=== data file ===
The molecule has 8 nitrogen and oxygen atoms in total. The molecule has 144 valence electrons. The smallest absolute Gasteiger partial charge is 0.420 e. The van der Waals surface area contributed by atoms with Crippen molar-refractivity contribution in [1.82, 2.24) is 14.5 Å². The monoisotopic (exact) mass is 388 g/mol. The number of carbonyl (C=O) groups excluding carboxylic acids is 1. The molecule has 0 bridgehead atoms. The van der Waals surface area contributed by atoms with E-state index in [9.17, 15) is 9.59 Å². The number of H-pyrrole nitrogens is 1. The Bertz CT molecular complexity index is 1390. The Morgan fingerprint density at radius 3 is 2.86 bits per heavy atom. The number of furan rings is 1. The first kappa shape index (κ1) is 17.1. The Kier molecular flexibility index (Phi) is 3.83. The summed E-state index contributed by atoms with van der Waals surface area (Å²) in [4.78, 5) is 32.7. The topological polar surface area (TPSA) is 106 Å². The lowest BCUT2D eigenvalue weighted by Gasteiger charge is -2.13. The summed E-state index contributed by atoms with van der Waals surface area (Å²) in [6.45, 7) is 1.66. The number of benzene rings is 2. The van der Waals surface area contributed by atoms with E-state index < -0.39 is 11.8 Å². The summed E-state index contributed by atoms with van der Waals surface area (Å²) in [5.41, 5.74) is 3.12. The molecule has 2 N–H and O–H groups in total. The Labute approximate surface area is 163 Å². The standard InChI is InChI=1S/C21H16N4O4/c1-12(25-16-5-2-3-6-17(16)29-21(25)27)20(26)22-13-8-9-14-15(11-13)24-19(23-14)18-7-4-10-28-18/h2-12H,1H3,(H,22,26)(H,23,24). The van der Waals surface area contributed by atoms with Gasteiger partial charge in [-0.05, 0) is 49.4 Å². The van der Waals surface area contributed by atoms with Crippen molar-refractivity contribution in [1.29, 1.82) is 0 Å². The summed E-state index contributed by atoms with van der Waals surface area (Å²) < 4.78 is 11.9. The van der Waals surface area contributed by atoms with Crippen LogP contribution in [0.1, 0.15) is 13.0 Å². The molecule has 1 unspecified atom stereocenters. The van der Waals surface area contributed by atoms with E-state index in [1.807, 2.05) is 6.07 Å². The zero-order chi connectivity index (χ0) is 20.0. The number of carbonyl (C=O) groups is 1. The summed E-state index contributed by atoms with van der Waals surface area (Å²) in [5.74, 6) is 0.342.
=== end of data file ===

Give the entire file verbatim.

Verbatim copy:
The molecule has 8 nitrogen and oxygen atoms in total. The molecule has 144 valence electrons. The smallest absolute Gasteiger partial charge is 0.420 e. The van der Waals surface area contributed by atoms with Crippen molar-refractivity contribution in [1.82, 2.24) is 14.5 Å². The monoisotopic (exact) mass is 388 g/mol. The number of carbonyl (C=O) groups excluding carboxylic acids is 1. The molecule has 0 bridgehead atoms. The van der Waals surface area contributed by atoms with E-state index in [9.17, 15) is 9.59 Å². The number of H-pyrrole nitrogens is 1. The Bertz CT molecular complexity index is 1390. The Morgan fingerprint density at radius 3 is 2.86 bits per heavy atom. The number of furan rings is 1. The first kappa shape index (κ1) is 17.1. The Kier molecular flexibility index (Phi) is 3.83. The summed E-state index contributed by atoms with van der Waals surface area (Å²) in [4.78, 5) is 32.7. The topological polar surface area (TPSA) is 106 Å². The lowest BCUT2D eigenvalue weighted by Gasteiger charge is -2.13. The summed E-state index contributed by atoms with van der Waals surface area (Å²) in [6.45, 7) is 1.66. The number of benzene rings is 2. The van der Waals surface area contributed by atoms with E-state index < -0.39 is 11.8 Å². The summed E-state index contributed by atoms with van der Waals surface area (Å²) in [5.41, 5.74) is 3.12. The molecule has 2 N–H and O–H groups in total. The Labute approximate surface area is 163 Å². The standard InChI is InChI=1S/C21H16N4O4/c1-12(25-16-5-2-3-6-17(16)29-21(25)27)20(26)22-13-8-9-14-15(11-13)24-19(23-14)18-7-4-10-28-18/h2-12H,1H3,(H,22,26)(H,23,24). The van der Waals surface area contributed by atoms with Gasteiger partial charge in [-0.05, 0) is 49.4 Å². The van der Waals surface area contributed by atoms with Crippen molar-refractivity contribution in [1.29, 1.82) is 0 Å². The summed E-state index contributed by atoms with van der Waals surface area (Å²) < 4.78 is 11.9. The van der Waals surface area contributed by atoms with Crippen LogP contribution in [0.1, 0.15) is 13.0 Å². The molecule has 1 unspecified atom stereocenters. The van der Waals surface area contributed by atoms with E-state index in [1.807, 2.05) is 6.07 Å². The zero-order chi connectivity index (χ0) is 20.0. The number of carbonyl (C=O) groups is 1. The summed E-state index contributed by atoms with van der Waals surface area (Å²) in [5.74, 6) is 0.342.